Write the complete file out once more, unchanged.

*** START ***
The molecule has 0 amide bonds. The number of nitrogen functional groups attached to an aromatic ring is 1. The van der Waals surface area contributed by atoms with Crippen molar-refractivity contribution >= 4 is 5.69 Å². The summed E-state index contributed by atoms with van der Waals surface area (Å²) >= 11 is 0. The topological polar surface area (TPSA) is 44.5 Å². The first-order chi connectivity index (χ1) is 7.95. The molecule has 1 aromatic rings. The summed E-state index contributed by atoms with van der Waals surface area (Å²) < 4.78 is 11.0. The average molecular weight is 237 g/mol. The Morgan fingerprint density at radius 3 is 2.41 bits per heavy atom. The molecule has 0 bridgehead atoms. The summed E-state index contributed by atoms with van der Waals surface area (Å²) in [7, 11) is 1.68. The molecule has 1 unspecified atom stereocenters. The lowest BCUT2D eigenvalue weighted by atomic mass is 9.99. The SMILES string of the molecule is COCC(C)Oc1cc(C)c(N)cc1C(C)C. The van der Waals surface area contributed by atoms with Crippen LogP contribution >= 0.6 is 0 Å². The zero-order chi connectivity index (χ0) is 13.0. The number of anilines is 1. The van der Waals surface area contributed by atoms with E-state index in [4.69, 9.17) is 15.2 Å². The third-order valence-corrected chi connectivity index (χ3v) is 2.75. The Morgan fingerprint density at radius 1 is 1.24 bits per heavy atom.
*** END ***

The molecule has 0 amide bonds. The number of nitrogen functional groups attached to an aromatic ring is 1. The van der Waals surface area contributed by atoms with Crippen molar-refractivity contribution >= 4 is 5.69 Å². The summed E-state index contributed by atoms with van der Waals surface area (Å²) >= 11 is 0. The topological polar surface area (TPSA) is 44.5 Å². The first-order chi connectivity index (χ1) is 7.95. The molecule has 1 aromatic rings. The summed E-state index contributed by atoms with van der Waals surface area (Å²) < 4.78 is 11.0. The average molecular weight is 237 g/mol. The Morgan fingerprint density at radius 3 is 2.41 bits per heavy atom. The molecule has 0 bridgehead atoms. The summed E-state index contributed by atoms with van der Waals surface area (Å²) in [7, 11) is 1.68. The molecule has 1 unspecified atom stereocenters. The lowest BCUT2D eigenvalue weighted by atomic mass is 9.99. The SMILES string of the molecule is COCC(C)Oc1cc(C)c(N)cc1C(C)C. The van der Waals surface area contributed by atoms with Crippen LogP contribution >= 0.6 is 0 Å². The zero-order chi connectivity index (χ0) is 13.0. The number of anilines is 1. The van der Waals surface area contributed by atoms with E-state index in [4.69, 9.17) is 15.2 Å². The third-order valence-corrected chi connectivity index (χ3v) is 2.75. The Morgan fingerprint density at radius 1 is 1.24 bits per heavy atom.